As It Happens

PHOTOS | Cheezwatch: CBC’s Sook-Yin Lee tests the limits of processed cheese

What happens when you stick a slice of processed cheese to a window pane and leave it there for a year and a half? Not very much, apparently.
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      What happens when you stick a slice of processed cheese to a window pane and leave it there for a year and a half?

      Not very much, apparently.

      Those are the non-scientific findings of CBC’s Sook Yin Lee, host of the radio show Definitely Not the Opera. At a block party in September 2013, she says a friend grabbed a slice of processed cheese and flicked it at her house -- where it stuck to the window of her front door and remained there for the next 18 months.

      She has been documenting its progress via photos and online updates in a series she calls Cheezwatch -- “with a Z because it’s not real cheese,” she explains. She found that over the course of six seasons, the slice has remained virtually intact.

      “The weird thing I realized as I continued to walk into my house is that not an insect, not a squirrel in the heat of summer, nor a mould spore would attach to this processed cheese," Sook-Yin tells As It Happens host Carol Off.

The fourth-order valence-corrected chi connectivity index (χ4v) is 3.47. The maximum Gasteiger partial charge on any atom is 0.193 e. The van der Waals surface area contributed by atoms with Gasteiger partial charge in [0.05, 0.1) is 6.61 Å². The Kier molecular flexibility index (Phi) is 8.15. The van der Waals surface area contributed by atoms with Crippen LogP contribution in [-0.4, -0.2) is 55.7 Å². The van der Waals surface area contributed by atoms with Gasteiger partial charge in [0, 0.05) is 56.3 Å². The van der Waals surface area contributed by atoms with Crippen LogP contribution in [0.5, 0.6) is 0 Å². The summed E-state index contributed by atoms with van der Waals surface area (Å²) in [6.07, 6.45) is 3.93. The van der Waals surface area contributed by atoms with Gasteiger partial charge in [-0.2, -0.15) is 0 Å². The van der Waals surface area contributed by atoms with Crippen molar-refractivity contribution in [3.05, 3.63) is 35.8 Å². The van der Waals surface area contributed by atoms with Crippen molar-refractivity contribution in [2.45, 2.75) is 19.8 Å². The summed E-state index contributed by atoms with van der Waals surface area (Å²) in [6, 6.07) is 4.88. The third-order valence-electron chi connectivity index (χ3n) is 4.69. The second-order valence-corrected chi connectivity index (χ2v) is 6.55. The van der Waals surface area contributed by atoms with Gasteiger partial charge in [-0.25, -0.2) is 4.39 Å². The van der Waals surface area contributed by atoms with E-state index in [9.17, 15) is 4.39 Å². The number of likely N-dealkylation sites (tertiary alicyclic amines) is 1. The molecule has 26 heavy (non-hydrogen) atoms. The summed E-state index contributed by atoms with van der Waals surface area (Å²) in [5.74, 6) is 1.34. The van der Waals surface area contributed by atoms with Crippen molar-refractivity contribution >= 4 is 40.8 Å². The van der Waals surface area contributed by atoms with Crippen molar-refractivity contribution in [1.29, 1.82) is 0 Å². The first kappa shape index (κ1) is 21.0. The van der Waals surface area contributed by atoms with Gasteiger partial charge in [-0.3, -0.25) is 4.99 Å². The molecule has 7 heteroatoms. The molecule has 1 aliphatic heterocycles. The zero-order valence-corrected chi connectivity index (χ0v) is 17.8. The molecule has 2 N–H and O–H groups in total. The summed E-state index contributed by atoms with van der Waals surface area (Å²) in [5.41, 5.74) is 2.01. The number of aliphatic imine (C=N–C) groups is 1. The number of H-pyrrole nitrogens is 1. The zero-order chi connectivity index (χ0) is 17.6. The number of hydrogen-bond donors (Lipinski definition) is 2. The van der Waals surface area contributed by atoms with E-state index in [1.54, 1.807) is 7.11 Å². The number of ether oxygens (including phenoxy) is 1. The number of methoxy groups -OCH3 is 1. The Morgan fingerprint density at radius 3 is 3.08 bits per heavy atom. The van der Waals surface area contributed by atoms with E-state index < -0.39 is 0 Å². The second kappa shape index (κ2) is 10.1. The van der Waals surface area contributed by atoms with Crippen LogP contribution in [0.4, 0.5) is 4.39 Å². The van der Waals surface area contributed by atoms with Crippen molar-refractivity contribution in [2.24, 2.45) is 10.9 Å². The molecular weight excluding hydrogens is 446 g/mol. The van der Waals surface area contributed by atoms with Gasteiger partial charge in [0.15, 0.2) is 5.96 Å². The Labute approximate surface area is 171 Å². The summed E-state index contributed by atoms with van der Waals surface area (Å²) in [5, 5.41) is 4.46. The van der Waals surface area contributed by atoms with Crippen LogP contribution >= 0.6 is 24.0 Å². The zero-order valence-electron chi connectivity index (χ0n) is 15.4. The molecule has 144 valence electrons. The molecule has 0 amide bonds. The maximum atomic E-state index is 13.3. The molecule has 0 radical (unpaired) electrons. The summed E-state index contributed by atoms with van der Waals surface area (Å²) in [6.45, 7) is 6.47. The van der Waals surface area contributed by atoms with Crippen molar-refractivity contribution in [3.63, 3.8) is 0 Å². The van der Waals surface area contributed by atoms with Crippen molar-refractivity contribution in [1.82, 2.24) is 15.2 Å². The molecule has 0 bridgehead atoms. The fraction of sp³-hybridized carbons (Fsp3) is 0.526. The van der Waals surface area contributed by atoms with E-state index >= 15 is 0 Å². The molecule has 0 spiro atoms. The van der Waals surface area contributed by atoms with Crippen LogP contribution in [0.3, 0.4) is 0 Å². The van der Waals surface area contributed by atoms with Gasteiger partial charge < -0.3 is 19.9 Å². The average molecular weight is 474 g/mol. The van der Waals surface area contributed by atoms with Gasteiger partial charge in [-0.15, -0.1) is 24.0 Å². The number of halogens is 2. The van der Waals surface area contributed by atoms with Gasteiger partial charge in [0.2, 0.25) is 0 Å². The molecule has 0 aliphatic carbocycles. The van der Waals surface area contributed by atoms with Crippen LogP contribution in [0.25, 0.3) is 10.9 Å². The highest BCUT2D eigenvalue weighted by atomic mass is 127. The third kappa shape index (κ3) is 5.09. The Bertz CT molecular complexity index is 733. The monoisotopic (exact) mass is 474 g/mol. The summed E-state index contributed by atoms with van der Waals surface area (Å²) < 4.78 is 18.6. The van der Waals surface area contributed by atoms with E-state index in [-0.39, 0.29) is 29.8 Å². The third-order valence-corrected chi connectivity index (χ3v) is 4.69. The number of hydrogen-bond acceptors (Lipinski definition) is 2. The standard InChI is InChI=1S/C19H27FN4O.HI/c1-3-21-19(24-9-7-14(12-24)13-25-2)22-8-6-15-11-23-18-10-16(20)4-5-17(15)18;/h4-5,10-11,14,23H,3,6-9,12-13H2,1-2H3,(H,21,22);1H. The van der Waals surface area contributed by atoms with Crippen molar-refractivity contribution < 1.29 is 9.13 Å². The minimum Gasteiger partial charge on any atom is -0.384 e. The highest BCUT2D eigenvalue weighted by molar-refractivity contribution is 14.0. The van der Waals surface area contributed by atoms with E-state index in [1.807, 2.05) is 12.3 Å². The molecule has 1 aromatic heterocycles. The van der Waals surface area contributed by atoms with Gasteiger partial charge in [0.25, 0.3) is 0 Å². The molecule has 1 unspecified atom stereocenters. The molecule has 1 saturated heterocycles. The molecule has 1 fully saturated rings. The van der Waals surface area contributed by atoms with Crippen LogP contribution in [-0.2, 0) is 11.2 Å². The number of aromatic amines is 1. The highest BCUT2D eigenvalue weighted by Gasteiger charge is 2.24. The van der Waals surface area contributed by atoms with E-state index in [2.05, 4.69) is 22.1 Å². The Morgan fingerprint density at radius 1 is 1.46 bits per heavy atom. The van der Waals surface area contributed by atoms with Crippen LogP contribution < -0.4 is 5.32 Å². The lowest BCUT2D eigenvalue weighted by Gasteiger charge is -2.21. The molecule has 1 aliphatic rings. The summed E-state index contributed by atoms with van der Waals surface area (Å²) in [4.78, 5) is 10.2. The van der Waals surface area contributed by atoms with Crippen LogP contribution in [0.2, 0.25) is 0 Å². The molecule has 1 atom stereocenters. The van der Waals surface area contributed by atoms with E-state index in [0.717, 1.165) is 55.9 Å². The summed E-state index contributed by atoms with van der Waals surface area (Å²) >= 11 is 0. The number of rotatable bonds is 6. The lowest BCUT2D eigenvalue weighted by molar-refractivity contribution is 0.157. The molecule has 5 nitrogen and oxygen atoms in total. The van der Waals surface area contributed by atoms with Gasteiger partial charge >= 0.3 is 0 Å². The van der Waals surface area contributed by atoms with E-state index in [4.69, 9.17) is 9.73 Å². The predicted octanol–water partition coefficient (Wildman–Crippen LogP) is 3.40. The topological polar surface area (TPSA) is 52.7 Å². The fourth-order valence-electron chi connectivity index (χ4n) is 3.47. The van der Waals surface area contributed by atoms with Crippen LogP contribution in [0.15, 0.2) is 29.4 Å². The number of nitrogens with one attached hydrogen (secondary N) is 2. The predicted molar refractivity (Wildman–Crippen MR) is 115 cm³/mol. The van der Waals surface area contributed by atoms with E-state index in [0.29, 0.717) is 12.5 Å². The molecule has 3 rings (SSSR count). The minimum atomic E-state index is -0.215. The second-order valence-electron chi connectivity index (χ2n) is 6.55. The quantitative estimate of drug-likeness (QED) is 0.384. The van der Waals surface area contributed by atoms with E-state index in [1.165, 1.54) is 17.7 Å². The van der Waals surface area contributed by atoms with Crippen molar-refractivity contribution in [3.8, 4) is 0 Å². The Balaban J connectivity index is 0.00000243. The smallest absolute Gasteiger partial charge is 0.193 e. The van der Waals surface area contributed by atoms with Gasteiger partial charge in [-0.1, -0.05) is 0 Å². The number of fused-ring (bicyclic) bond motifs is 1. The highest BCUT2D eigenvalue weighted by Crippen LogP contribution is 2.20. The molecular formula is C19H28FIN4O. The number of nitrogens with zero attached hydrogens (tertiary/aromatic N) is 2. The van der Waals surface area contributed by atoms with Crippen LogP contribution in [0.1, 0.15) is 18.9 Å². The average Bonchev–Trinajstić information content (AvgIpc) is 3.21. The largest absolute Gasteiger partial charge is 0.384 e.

This may be a bit alarming to processed cheese lovers, especially after this week’s news that Kraft Singles was the first product to be awarded the "Kids Eat Right" seal of approval from the U.S. Academy of Nutrition and Dietetics. 

      After that story aired on As It Happens yesterday, listeners responded with their own stories of the tenacity of processed cheese.

      Katie Yeoman commented on our Facebook Page

      "I once forgot to empty my cooler... for seven months. When I went to use it again, I discovered that the food that had been in it had broken down into something resembling swamp slime in the bottom of the cooler. Except the package of cheese slices, which were pristine and perfect, as if I had just taken them out of the fridge. I never ate cheese slices again! Anything that won't rot is way too creepy to eat!"

      As for Sook-Yin’s “cheez” slice, she has been seeing some recent developments. A couple of weeks ago, she noticed a crack in the slice, "like a piece of plastic had cracked," she says.

      And on Friday, she says the four corners have started to separate from the window pane. “It’s alarming because I’m not sure if the cheese is on death’s door,” she says.

      What do you think of processed cheese -- does it get your seal of approval? Do you have any stories of food products that seem to have outlived a normal shelf life?

      March 20, 2015 | The most recent update in the Cheezwatch saga: First, a crack appeared two weeks ago, and now, the corners have started to separate from the window pane. (Sook-Yin Lee/CBC)

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